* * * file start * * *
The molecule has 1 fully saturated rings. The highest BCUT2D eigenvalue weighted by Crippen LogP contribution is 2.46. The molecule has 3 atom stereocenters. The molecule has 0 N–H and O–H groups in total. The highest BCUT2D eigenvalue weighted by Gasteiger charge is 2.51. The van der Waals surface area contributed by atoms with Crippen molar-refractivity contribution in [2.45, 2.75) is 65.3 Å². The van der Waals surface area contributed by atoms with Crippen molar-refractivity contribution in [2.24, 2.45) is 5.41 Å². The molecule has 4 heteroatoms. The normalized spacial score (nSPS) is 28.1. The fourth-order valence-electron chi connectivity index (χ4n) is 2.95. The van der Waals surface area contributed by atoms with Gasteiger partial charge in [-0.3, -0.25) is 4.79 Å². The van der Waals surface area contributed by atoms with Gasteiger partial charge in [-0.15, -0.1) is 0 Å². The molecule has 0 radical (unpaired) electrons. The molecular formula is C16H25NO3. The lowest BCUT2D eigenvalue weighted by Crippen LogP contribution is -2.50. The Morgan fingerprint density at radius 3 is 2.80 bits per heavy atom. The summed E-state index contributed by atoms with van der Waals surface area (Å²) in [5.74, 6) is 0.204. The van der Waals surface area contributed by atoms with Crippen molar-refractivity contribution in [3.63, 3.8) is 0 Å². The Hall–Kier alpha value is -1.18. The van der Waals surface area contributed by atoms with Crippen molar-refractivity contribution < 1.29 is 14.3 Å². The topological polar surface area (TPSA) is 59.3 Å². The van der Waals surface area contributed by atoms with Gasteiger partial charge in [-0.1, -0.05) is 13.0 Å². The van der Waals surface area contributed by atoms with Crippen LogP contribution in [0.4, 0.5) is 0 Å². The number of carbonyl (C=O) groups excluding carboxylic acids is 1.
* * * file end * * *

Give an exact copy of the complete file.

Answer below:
The molecule has 1 fully saturated rings. The highest BCUT2D eigenvalue weighted by Crippen LogP contribution is 2.46. The molecule has 3 atom stereocenters. The molecule has 0 N–H and O–H groups in total. The highest BCUT2D eigenvalue weighted by Gasteiger charge is 2.51. The van der Waals surface area contributed by atoms with Crippen molar-refractivity contribution in [2.45, 2.75) is 65.3 Å². The van der Waals surface area contributed by atoms with Crippen molar-refractivity contribution in [2.24, 2.45) is 5.41 Å². The molecule has 4 heteroatoms. The normalized spacial score (nSPS) is 28.1. The fourth-order valence-electron chi connectivity index (χ4n) is 2.95. The van der Waals surface area contributed by atoms with Gasteiger partial charge in [-0.3, -0.25) is 4.79 Å². The van der Waals surface area contributed by atoms with Gasteiger partial charge in [-0.15, -0.1) is 0 Å². The molecule has 0 radical (unpaired) electrons. The molecular formula is C16H25NO3. The lowest BCUT2D eigenvalue weighted by Crippen LogP contribution is -2.50. The Morgan fingerprint density at radius 3 is 2.80 bits per heavy atom. The summed E-state index contributed by atoms with van der Waals surface area (Å²) in [5.74, 6) is 0.204. The van der Waals surface area contributed by atoms with Crippen molar-refractivity contribution in [3.63, 3.8) is 0 Å². The Hall–Kier alpha value is -1.18. The van der Waals surface area contributed by atoms with Crippen molar-refractivity contribution < 1.29 is 14.3 Å². The topological polar surface area (TPSA) is 59.3 Å². The van der Waals surface area contributed by atoms with Gasteiger partial charge in [-0.1, -0.05) is 13.0 Å². The van der Waals surface area contributed by atoms with Crippen LogP contribution in [0.4, 0.5) is 0 Å². The number of carbonyl (C=O) groups excluding carboxylic acids is 1.